Tag Archives: Books

Books: “A Mathematician’s Lament” by Paul Lockhart

A Mathematican's Lament book cover
Anybody who teaches math should read this book!

This book perfectly summarizes my disgust with the state of “education” today. The author’s main thesis is that math is an art that should be taught in a way to cultivate appreciation and understanding. It is not merely a set of formulas and definitions that students should commit to memory. Here is a quote from page 29:

By concentrating on what, and leaving out why, mathematics is reduced to an empty shell. The art is not in the “truth” but in the explanation, the argument. It is the argument itself which gives the truth its context, and determines what is really being said and meant. Mathematics is the art of explanation. If you deny students the opportunity to engage in this activity— to pose their own problems, make their own conjectures and discoveries, to be wrong, to be creatively frustrated, to have an inspiration, and to cobble together their own explanations and proofs—you deny them mathematics itself. So no, I’m not complaining about the presence of facts and formulas in our mathematics classes, I’m complaining about the lack of mathematics in our mathematics classes.

And another choice quote about the evils of High School Geometry from page 67:

…never was a wolf in sheep’s clothing as insidious, nor a false friend as treacherous, as High School Geometry. It is precisely because it is school’s attempt to introduce students to the art of argument that makes it so very dangerous.

Posing as the arena in which students will finally get to engage in true mathematical reasoning, this virus attacks mathematics at its heart, destroying the very essence of creative rational argument, poisoning the students’ enjoyment of this fascinating and beautiful subject, and permanently disabling them from thinking about math in a natural and intuitive way.

The mechanism behind this is subtle and devious. The student-victim is first stunned and paralyzed by an onslaught of pointless definitions, propositions, and notations, and is then slowly and painstakingly weaned away from any natural curiosity or intuition about shapes and their patterns by a systematic indoctrination into the stilted language and artificial format of so-called “formal geometric proof.”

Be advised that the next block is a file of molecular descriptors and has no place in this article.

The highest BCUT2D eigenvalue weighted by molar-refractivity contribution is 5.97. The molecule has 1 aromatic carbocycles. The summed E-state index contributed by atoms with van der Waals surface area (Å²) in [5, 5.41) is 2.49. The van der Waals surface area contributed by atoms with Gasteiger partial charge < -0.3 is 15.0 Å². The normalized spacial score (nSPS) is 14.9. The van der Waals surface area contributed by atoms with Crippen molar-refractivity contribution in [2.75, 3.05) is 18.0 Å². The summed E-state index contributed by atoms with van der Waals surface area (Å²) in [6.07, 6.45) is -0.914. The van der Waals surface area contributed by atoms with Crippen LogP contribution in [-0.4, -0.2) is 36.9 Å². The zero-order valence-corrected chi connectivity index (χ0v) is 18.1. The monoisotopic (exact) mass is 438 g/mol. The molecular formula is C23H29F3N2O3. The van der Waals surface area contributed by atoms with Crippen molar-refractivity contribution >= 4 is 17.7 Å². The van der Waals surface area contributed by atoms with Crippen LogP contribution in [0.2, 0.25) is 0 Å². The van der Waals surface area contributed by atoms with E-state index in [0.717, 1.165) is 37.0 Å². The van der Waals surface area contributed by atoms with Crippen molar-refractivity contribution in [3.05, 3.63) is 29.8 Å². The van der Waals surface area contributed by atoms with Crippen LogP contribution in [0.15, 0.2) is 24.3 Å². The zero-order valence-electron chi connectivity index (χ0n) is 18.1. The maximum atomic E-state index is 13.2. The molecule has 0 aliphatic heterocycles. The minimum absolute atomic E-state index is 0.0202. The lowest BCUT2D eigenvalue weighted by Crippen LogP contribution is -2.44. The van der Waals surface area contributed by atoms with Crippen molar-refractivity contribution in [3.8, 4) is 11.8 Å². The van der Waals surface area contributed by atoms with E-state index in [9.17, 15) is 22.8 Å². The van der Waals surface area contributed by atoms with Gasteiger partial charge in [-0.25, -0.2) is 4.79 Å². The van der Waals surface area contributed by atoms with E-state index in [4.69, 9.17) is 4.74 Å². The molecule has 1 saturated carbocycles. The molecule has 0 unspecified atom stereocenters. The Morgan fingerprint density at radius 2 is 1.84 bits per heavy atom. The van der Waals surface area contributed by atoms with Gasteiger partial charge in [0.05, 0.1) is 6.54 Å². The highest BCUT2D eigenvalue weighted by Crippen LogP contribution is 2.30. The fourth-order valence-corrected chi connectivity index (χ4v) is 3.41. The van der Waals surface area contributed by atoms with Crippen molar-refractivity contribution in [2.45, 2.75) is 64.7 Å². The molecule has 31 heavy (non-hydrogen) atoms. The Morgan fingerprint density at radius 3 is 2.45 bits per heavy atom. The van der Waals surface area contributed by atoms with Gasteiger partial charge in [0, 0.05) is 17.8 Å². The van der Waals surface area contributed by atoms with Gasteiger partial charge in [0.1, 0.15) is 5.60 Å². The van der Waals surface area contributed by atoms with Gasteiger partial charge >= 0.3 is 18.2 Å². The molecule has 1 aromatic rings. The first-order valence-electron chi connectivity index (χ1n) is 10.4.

This book is available as a freely downloadable PDF.

Advertisements

Books: “Particle Physics A Very Short Introduction” by Frank Close

Particle Physics book cover
I found this book in the library the other day and found it to be a very good introduction to the basics of particle physics. I liked the fact that it explains the basics of the experimental side of particle physics as well as introducing the three families of leptons and quarks. Too often, popular science books explain the various subatomic particles with out giving you any idea of how we actually know of their existence. Because of this, I think disbelief tends to creep in. But Close does an excellent job of explaining the basics of how accelerators operate and also the basics of how detectors work. And he does all this in only 129 pages! Very short indeed, and highly recommended.

Algebraic Geometry: “Ideals, Varieties, and Algorithms” C++ Code


Ideals, Varieties, and Algorithms book cover
I did an REU (Research Experience for Undergraduates) this summer and we used the textbook “Ideals, Varieties, and Algorithms” (isbn 978-0-387-35650-1) by David Cox, John Little, and Donal O’Shea. As the title mentions, algorithms are an important tool in the study of varieties via their corresponding algebraic ideals. One of the main tools used in algebraic geometry is what is known as a Groebner basis, which is somewhat akin to a basis set in Linear Algebra. Anyway, I wrote some C++ code which implements a few of the algorithms in the book, but stops short of implementing Buchberger’s algorithm for computing a Groebner basis. The code should be useful as a starting point because it implements a Monomial class and a Polynomial class both with lots of useful methods thus eliminating the drudgery of implementing the book’s algorithms in C++.

The code can be found at: my web site as a gzipped tarball. Please let me know if you find it useful. I developed the code on an Ubuntu Linux machine, but it is generic enough that it should compile on any platform. You will need to read the README to understand the simple input, output format.